Atlas V on SLC-41 after being scrubbed due to an unexpected system response from remotely commanded ground-system liquid-oxygen valves.
An Atlas V 531 rocket with the NROL-101 payload on the launch pad is seen Monday before returning to the Vertical Integration Facility for additional payload environmental control system repairs/checkouts.
Super-telephoto view of the upper ECS (environmental control system) duct after repair on November 4, 2020.
Close-up of the NROL-101 fairing artwork. The Elvish script translates to “Goodness Persists.”
This is the first flight of Atlas V with the GEM-63 solid rocket booster. ULA aims to build flight experience before the GEM-63XL fly on Vulcan as early as next year.
Update 6:15pm EST: A ground-systems issue got United Launch Alliance again. Prior to the opening of the Atlas V launch window on Wednesday evening, an issue related to ground-system liquid-oxygen valves could not be solved in time for a launch attempt from Florida.
The company will now stand down for 48 hours to address the issue, which would allow for SpaceX to attempt a launch of a GPS III satellite for the Space Force on Thursday.
Original post 11:25am EST: United Launch Alliance returns to one of its two main pads at Cape Canaveral Air Force Station Wednesday to try to break a string of recent launch scrubs due to various issues, mostly related to ground systems.
The company’s Atlas V rocket is scheduled to liftoff from Space Launch Complex-41 at 5:54pm EST (22:54 UTC), carrying a satellite for the National Reconnaissance Office. The mission is named NROL-101, and its final orbit is classified. There is a 70-percent chance of favorable conditions.
The venerable Atlas V rocket, which has flown 85 missions since its debut in 2002, will be testing new hardware with this flight. For the first time, the Atlas V will use solid-rocket boosters built by Northrop Grumman rather than Aerojet Rocketdyne. These GEM-63 boosters cost less than the booster previously used. United Launch Alliance plans to use an extended version of this booster, the GEM-63L, on its Vulcan rocket, which could make its first flight in a year or so.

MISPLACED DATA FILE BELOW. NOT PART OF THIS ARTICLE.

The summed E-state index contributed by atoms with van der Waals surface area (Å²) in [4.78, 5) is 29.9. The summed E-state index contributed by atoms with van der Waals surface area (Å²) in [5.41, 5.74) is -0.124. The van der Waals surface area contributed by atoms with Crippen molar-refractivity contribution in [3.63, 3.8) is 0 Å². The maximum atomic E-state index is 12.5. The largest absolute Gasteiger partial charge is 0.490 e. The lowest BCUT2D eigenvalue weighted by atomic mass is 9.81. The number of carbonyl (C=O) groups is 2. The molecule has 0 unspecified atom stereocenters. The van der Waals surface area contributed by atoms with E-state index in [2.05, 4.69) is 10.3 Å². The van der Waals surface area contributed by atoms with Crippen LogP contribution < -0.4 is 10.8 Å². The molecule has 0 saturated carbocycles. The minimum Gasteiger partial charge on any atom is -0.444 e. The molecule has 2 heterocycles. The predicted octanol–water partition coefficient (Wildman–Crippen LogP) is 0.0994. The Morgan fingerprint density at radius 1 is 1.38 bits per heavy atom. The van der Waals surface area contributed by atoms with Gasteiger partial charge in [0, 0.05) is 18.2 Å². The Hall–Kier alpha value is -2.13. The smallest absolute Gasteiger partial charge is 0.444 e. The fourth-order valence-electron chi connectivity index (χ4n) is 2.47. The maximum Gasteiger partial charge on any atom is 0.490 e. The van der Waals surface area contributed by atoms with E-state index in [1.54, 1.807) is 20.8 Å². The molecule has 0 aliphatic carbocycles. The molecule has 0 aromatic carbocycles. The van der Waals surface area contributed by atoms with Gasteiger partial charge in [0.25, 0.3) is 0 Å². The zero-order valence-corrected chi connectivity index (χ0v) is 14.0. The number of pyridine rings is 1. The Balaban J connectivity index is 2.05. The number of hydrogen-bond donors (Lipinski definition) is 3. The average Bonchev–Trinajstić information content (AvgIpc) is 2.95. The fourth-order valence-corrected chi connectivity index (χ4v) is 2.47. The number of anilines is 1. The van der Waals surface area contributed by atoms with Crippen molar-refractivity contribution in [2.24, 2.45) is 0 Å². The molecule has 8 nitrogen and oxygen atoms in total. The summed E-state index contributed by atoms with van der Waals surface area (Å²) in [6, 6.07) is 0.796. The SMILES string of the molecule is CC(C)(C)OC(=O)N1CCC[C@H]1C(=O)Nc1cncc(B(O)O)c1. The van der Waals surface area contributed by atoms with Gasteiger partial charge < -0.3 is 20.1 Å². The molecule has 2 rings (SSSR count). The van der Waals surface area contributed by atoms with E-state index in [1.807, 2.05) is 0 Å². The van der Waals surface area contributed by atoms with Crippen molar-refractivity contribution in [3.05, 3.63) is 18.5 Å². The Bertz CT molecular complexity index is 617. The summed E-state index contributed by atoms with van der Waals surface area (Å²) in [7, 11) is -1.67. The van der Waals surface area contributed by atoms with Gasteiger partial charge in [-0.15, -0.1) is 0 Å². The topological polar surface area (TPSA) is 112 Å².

Perhaps the biggest question heading into today’s launch attempt is whether the Atlas V rocket will get off the ground. This mission was originally scheduled to launch on Tuesday, but after a rollout on Monday, the company discovered a problem with an environmental control system duct. This may have been damaged during high winds at the launch site on Monday. After being rolled back into its hangar, where the duct was swapped out, the Atlas V rocket rolled back to the pad on Tuesday.
So far, so good—as of Wednesday morning the company says everything is on track for an Atlas V liftoff later in the day.
United Launch Alliance could do with a successful liftoff. It has been a difficult couple of months as the company has struggled to launch another mission for the National Reconnaissance Office, an important customer that pays a premium to get its high-dollar satellites into space.
This NROL-44 mission, due to launch on a Delta IV Heavy rocket on a nearby pad, has scrubbed half a dozen times since late August. Most of these scrubs were due to issues with ground support equipment and often occurred within seconds of the planned liftoff time. This has raised questions about aging infrastructure at the Delta launch site in Florida. A new launch date has not yet been set for the mission, which the US government had hoped to loft into space in June.
The company’s webcast for today’s launch should begin about 20 minutes before liftoff.